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Magnitude 7.5 quake strikes off Solomon Islands: USGS
by Staff Writers
Sydney (AFP) April 13, 2014


Nicaragua earthquake leaves one dead
Managua (AFP) April 11, 2014 - A 6.2-magnitude earthquake that struck Nicaragua killed one person, left 33 injured and damaged more than 800 homes, the government said Friday.

President Daniel Ortega declared a state of emergency after Thursday's quake, centered in the Pacific coast region of the Central American nation.

He said it caused significant damage and triggered panic among the population.

The fatality was a 37-year-old woman who died of a heart attack, said officials at Carlos Roberto Huembes Hospital in Managua.

Three of the injured were in serious condition.

"There are thousands of families that lost their homes or saw them seriously damaged," he said.

The quake happened at 2327 GMT and its epicenter was some 20 kilometers (12 miles) north of the capital at a depth of 10 kilometers (6 miles) said the US Geological Survey.

The Nicaraguan Institute of Territorial Studies put the magnitude at 6.2.

The president ordered classes suspended for Friday, and added there were more than 400 aftershocks.

People ran out of their homes in panic, he said. Managua was left without power for a few hours.

The quake was also felt in El Salvador, Honduras and the north of Costa Rica.

A powerful earthquake with a magnitude of 7.5 struck off the Solomon Islands on Sunday night, hours after a 7.6 tremor, the US Geological Survey said.

A tsunami warning was issued by the Pacific Tsunami Warning Center for the Solomon Islands, Vanuatu and Papua New Guinea, but it later cancelled the alert for all three areas.

The USGS said the quake -- which it had initially assessed at 7.7 -- occurred at 11:36pm local time (1236 GMT) at a depth of 35 kilometres (22 miles), 111 kilometres south of Kirakira in the Solomon Islands.

It said the likelihood of casualties or damage was low.

A 7.6-magnitude quake had woken the residents of the Solomons capital Honiara early on Sunday.

It struck at 7:14am, about 300 kilometres from the capital, and was followed 10 minutes later by a 5.9-magnitude aftershock.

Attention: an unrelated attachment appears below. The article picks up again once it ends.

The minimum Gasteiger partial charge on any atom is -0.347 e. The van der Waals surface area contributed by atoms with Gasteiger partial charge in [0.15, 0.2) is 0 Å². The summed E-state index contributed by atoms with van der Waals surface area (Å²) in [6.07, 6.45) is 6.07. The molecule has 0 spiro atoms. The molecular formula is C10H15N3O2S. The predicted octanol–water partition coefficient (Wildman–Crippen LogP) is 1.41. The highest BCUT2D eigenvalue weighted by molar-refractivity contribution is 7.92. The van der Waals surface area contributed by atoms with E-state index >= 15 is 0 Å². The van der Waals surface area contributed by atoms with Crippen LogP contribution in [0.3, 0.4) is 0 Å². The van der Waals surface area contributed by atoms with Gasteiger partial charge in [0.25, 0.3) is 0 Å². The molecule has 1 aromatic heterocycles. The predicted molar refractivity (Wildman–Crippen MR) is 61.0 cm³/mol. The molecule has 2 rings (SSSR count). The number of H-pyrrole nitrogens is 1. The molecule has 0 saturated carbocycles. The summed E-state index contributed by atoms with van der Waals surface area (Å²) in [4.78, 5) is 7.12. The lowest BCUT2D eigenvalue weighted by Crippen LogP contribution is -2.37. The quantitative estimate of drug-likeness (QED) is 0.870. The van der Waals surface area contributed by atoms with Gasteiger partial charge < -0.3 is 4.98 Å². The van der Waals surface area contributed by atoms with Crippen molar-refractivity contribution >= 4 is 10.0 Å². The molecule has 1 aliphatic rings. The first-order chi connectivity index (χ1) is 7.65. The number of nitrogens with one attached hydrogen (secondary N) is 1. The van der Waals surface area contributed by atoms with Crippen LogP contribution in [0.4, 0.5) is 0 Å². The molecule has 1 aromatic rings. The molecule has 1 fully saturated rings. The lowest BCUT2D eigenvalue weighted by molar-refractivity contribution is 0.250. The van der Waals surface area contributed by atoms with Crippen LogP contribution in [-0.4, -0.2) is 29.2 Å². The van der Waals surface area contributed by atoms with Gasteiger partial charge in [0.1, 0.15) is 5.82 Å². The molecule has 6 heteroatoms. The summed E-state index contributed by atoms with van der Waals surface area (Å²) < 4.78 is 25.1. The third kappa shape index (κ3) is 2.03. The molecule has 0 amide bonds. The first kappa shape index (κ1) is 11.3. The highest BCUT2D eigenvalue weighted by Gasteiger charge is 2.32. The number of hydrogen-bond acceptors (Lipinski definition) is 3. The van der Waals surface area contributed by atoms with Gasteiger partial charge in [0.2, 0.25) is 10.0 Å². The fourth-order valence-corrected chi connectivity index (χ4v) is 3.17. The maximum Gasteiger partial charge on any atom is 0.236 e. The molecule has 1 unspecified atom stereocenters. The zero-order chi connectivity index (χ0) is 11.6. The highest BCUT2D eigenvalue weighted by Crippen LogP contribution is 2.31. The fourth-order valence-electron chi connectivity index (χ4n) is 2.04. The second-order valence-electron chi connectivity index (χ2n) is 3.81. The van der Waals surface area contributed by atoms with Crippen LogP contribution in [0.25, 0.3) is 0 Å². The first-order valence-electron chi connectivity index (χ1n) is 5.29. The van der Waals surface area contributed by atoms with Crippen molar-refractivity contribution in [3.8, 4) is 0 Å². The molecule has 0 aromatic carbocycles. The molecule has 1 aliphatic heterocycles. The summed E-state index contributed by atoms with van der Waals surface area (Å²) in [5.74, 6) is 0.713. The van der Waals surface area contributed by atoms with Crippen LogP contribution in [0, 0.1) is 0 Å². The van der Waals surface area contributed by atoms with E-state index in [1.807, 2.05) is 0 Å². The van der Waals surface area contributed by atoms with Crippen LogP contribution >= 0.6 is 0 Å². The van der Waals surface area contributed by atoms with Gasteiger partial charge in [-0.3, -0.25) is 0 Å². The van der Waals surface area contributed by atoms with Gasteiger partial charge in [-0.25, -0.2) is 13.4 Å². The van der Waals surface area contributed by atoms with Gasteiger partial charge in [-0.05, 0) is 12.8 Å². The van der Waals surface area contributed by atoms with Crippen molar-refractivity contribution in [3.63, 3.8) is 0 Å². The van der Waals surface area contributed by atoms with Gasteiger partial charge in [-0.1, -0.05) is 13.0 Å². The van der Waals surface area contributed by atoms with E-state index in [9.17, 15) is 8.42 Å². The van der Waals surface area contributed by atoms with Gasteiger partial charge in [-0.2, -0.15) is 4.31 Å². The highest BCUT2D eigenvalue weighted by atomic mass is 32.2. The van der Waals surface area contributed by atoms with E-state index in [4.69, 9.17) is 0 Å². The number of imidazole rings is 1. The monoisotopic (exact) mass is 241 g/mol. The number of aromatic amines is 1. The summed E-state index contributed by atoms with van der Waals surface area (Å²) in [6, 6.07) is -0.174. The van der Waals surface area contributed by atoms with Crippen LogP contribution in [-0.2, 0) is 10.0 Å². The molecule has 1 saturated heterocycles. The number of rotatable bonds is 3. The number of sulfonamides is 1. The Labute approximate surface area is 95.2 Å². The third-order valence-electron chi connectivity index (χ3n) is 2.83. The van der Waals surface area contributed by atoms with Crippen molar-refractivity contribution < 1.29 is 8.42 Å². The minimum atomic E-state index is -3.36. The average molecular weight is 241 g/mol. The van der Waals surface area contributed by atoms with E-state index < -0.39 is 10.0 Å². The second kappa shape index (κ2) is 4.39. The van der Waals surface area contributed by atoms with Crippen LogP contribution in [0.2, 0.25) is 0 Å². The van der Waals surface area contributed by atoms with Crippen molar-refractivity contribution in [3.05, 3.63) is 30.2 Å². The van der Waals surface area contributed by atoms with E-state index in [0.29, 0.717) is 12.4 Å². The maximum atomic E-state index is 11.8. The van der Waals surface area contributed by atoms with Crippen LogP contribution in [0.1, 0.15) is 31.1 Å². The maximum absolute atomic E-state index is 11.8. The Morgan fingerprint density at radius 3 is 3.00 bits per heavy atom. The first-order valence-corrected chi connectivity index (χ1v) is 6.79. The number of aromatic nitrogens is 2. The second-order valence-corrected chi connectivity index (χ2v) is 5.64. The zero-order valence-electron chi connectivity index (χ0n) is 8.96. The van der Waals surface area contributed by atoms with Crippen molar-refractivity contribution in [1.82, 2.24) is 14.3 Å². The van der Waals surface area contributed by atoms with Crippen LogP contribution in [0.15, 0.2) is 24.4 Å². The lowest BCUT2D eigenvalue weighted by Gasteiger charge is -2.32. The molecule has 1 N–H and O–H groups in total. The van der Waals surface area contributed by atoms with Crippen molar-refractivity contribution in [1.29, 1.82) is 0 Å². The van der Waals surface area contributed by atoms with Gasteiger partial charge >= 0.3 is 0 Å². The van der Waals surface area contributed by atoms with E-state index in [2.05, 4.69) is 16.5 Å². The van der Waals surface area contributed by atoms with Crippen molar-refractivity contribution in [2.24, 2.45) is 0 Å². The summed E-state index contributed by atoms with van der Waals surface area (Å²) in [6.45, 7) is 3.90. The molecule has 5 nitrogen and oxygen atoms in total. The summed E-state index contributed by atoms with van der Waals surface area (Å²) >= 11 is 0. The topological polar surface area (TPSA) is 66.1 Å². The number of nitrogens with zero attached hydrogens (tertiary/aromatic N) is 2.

The US Geological Survey measured the undersea quake at around 29 kilometres deep.

Honiara resident Dorothy Wickham said the National Disaster Council was warning people to stay away from low-lying areas as the islands experienced high waves.

"People are moving away from the coasts and are going up into the hills, but I have not heard of any damage," she said.

The Intergovernmental Oceanographic Commission put out a tsunami warning for the Solomon Islands, Vanuatu and Papua New Guinea following the Sunday morning quake, but later cancelled the alert.

The Solomons were hit by flash floods 10 days ago which left more than 20 dead. Several more are still missing in Honiara after the city's main river burst its banks following days of heavy rain.

The Solomons are part of the "Ring of Fire", a zone of tectonic activity around the Pacific that is subject to frequent earthquakes and volcanic eruptions.

A 6.1-magnitude tremor hit the Solomons on Saturday and a powerful 7.1-magnitude earthquake and 6.7 aftershock struck off Papua New Guinea's Bougainville island on Friday, to the west of the Solomons.

In February last year, the Solomon Islands were hit by a major 8.0-magnitude quake that generated small but deadly tsunami waves which washed away houses and reached as far away as Japan.

In 2007, a tsunami following an 8.0-magnitude earthquake killed at least 52 people in the Solomons and left thousands homeless.

The quake lifted an entire island and pushed out its shoreline by dozens of metres.

7.1 quake hits off Papua New Guinea: USGS
Sydney, Australia (AFP) April 11, 2014 - A powerful 7.1-magnitude earthquake struck off Papua New Guinea on Friday and was followed by a 6.7-magnitude tremor, US officials said, but no Pacific-wide tsunami warning was sounded.

The US Geological Survey (USGS) said the first quake, originally put at 7.3 magnitude but later revised down, struck 57 kilometres (35 miles) off the town of Panguna on the remote and volcanic Bougainville island.

The second hit about an hour later 96 kilometres from Panguna, the USGS said, adding that both quakes had an estimated depth of about 50 kilometres.

Geoscience Australia estimated the first quake at 7.4 magnitude and said the tremor, which hit close to the neighbouring Solomon Islands, was believed to be in the "shallow" range.

"They would have gotten a strong shake across the island, and there's the possibility of some damage," David Jepsen from Geoscience Australia told AFP.

The Hawaii-based Pacific Tsunami Warning Center ruled out the threat of a Pacific-wide destructive tsunami after both quakes but Jepsen cautioned that there was a "possibility of a local tsunami" in PNG.

Chris McKee from the PNG Geophysical Observatory said officials had not yet been able to make contact with those on remote and isolated Bougainville island.

"We haven't been able to determine whether a tsunami was generated," he told AFP.

Quakes of such magnitude are common in the island nation, which sits on the so-called Pacific "Ring of Fire", a hotspot for seismic activity due to friction between tectonic plates.

In October, a 7.1-magnitude quake struck in the same area -- around 65 kilometres west of Panguna.

Last year in February the remote town of Lata in the Solomons was hit by a devastating tsunami after an 8.0-magnitude earthquake. The tsunami left at least 10 people dead, destroyed hundreds of homes and left thousands of people homeless.

In 2007 a tsunami following an 8.0-magnitude earthquake killed at least 52 people in the Solomons and left thousands homeless.

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